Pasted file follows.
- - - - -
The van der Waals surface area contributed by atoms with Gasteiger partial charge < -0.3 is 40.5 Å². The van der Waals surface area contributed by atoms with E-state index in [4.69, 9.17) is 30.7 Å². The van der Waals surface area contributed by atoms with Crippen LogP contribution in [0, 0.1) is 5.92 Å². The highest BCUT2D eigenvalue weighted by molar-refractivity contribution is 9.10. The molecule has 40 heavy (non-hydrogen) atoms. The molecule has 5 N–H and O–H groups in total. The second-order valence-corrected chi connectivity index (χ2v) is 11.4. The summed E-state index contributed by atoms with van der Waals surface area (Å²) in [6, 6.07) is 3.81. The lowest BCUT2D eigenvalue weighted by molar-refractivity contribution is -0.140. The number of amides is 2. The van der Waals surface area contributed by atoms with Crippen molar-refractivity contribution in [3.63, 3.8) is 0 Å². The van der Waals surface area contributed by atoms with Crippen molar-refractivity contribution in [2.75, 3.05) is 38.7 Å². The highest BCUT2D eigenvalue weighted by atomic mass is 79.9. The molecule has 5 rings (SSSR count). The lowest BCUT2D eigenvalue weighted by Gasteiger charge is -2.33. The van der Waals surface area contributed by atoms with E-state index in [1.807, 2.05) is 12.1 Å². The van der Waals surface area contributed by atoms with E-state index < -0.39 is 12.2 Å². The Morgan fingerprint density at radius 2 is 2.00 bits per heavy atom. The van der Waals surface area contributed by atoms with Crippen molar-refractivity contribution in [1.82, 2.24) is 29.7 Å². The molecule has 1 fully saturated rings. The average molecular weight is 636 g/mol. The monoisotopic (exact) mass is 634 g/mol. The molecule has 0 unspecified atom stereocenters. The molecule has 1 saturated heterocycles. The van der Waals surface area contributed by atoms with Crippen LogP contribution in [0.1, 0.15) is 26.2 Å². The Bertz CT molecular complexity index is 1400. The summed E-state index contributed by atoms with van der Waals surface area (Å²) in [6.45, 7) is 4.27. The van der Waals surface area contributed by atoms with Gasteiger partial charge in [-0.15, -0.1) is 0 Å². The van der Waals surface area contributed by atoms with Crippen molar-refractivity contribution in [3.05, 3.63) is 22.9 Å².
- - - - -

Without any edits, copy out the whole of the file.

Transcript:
The van der Waals surface area contributed by atoms with Gasteiger partial charge < -0.3 is 40.5 Å². The van der Waals surface area contributed by atoms with E-state index in [4.69, 9.17) is 30.7 Å². The van der Waals surface area contributed by atoms with Crippen LogP contribution in [0, 0.1) is 5.92 Å². The highest BCUT2D eigenvalue weighted by molar-refractivity contribution is 9.10. The molecule has 40 heavy (non-hydrogen) atoms. The molecule has 5 N–H and O–H groups in total. The second-order valence-corrected chi connectivity index (χ2v) is 11.4. The summed E-state index contributed by atoms with van der Waals surface area (Å²) in [6, 6.07) is 3.81. The lowest BCUT2D eigenvalue weighted by molar-refractivity contribution is -0.140. The number of amides is 2. The van der Waals surface area contributed by atoms with Crippen molar-refractivity contribution in [3.63, 3.8) is 0 Å². The van der Waals surface area contributed by atoms with Crippen molar-refractivity contribution in [2.75, 3.05) is 38.7 Å². The highest BCUT2D eigenvalue weighted by atomic mass is 79.9. The molecule has 5 rings (SSSR count). The lowest BCUT2D eigenvalue weighted by Gasteiger charge is -2.33. The van der Waals surface area contributed by atoms with E-state index in [1.807, 2.05) is 12.1 Å². The van der Waals surface area contributed by atoms with E-state index < -0.39 is 12.2 Å². The Morgan fingerprint density at radius 2 is 2.00 bits per heavy atom. The van der Waals surface area contributed by atoms with Crippen molar-refractivity contribution in [1.82, 2.24) is 29.7 Å². The molecule has 1 fully saturated rings. The average molecular weight is 636 g/mol. The monoisotopic (exact) mass is 634 g/mol. The molecule has 0 unspecified atom stereocenters. The molecule has 1 saturated heterocycles. The van der Waals surface area contributed by atoms with Crippen LogP contribution in [0.1, 0.15) is 26.2 Å². The Bertz CT molecular complexity index is 1400. The summed E-state index contributed by atoms with van der Waals surface area (Å²) in [6.45, 7) is 4.27. The van der Waals surface area contributed by atoms with Gasteiger partial charge in [-0.15, -0.1) is 0 Å². The van der Waals surface area contributed by atoms with Crippen molar-refractivity contribution in [3.05, 3.63) is 22.9 Å².